I had been on a journey and at the same time seeking to experience the spirit of a city, people or place. Last year, my life partner and I were in Europe for a number of months, and we were continually dealing with lawyers, embassies and European bureaucracy so I could stay longer. He is European and I am an American citizen. We spent a month in Paris by way of Greece, and through it, I was getting tired and started to want “home”.
I have been writing as long as I can remember. I remember writing stories for classmates in elementary school because it was the only way I could figure out how to be part of the group. I was painfully shy. In college, I thought I would become a writer and majored in English, but life had other plans for me and today, I can proudly say I raised a beautiful and generous young woman who has started her own way in the world. And, I am also privileged to have other young people who grew up with my daughter who come to my place – as recently as last weekend – give me a hug and know my place is also their home.
When Savas and I arrived in Paris, the beautiful summer days and gentle breezes of Greece gave way to the crisp air and bustle of autumn in the City of Lights. Paris is Paris. It is a city that simply is – so beautiful. This was my third or fourth time there, but I was off-center. I was dealing with stress and not being comfortable in the unknown. I needed to find a place to recalibrate and reconnect. And so, one night, Savas and I walked into the Shakespeare and Company bookstore.
Shakespeare and Company was established in 1951 by George Whitman who had traveled extensively and moved to Paris under the GI Bill in 1951. The bookstore occupies a prime space in a building below, which was his, and now his daughter’s, apartment. It is a stone’s throw and opposite the beautiful Notre Dame Cathedral on the Left Bank.
Although today I am writing about Paris, this too is a story of giving. George had spent many years traveling through South America and serving in Europe during World War II and was impressed by the generosity and spirit of the locals. It was something that remained with him when he opened his bookstore in Paris. He looked to create a space that was a home for aspiring and established writers, artists and visitors. He opened his home and his store as a sanctuary. Over the years, over 50,000 have slept in the home, including Henry Miller, Anaïs Nin and Allen Ginsburg. George worked tirelessly at Shakespeare and Company for 60 years. Clearly, this was a labor of love. He died two days after his 98th birthday in December of 2011, and today his daughter Sylvia runs the shop.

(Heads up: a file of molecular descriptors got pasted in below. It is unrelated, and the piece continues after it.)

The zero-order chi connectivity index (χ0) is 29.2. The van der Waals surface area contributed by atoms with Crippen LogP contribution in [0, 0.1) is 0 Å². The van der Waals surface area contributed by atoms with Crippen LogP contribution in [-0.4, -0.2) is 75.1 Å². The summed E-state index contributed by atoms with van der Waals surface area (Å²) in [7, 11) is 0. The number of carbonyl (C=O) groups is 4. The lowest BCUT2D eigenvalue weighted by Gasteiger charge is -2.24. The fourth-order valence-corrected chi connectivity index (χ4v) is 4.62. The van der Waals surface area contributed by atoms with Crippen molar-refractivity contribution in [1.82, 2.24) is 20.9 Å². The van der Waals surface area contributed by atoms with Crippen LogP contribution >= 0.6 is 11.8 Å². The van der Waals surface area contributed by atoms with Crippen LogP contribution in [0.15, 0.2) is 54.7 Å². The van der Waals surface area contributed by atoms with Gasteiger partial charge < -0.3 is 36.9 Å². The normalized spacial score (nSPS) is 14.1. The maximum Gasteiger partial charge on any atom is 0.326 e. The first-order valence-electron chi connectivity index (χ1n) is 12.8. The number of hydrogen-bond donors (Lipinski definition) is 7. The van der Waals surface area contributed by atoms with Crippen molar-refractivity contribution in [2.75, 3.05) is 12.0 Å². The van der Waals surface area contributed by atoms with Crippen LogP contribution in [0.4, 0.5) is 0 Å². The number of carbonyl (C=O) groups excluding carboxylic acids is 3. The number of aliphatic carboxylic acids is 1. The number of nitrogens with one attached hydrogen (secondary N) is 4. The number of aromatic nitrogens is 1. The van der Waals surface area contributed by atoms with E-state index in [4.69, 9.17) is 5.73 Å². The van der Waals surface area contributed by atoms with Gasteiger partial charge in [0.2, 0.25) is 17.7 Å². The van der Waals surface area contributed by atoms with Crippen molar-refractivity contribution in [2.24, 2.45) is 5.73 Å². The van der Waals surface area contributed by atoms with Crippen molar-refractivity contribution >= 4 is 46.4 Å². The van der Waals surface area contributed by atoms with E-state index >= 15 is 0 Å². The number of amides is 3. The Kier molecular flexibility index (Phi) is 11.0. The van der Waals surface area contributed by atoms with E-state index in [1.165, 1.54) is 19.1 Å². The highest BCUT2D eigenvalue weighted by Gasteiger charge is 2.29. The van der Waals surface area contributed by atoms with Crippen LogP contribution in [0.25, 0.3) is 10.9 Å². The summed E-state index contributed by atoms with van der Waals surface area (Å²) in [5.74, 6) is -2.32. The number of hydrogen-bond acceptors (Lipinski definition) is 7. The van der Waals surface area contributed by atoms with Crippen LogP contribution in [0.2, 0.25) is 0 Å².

When I walked into Shakespeare and Company, I was taken to another place. Books and books pressed together on endless shelves as I carefully walked on creaky wooden floor boards. It was magical. Old books, new books, books with notes in them, books signed by authors, books by authors I had last read in college, books by authors looking to make their mark in the world. It was incredible and I was so fortunate to be walking through this beautiful old bookstore. Unfortunately, in the United States, these old bookshops have largely given way to mega stores and e-readers. But, some of us still enjoy the actual tactile feel of a book in our hands.
As much as I love books and the written word, it was the intimate and comforting space that George originally created and Slyvia continues to maintain that had me transfixed on my first visit. I loved to hear English spoken by nearly everyone inside of the store. That alone made me feel as if I had entered through a passageway back home. Learning foreign languages is not my strength and it was simply wonderful to hear American and British accents after having been outside of the country for at least three months by that point.
I took everything in slowly. This was a place I would linger. There was no need to rush. The bookstore beckoned you to stay, sit and feel at home. And then I saw those wonderful words written above a doorway: “Be not inhospitable to strangers / Lest they be angels in disguise.” I was home.
I don’t remember how long Savas and I spent separately and together wandering through the warren of aisles, sections and rooms on the first and second floors. To leaf through books by today’s authors and those I used to read when I was in school including Oscar Wilde, Lord Byron, F. Scott Fitzgerald or Emily Dickenson or look at bindings that were clearly of another time and gently page through books to see the publication date was such a wonderful and healing experience. An old typewriter sits at the ready on the second floor inviting anyone to write and create. Notes from people I would never meet were left on the walls.
There was love and care in every book and area of this magical place. Finally, the time came to leave and, yes, I bought a book. The clerk asked if I wanted the store’s famous stamp inside of my book, and, of course, I did. And now I know, when I return to Paris that I will always have a little place in that great city where I can always feel as if I am home. There is never a rush to leave.
Posted: April 24, 2014
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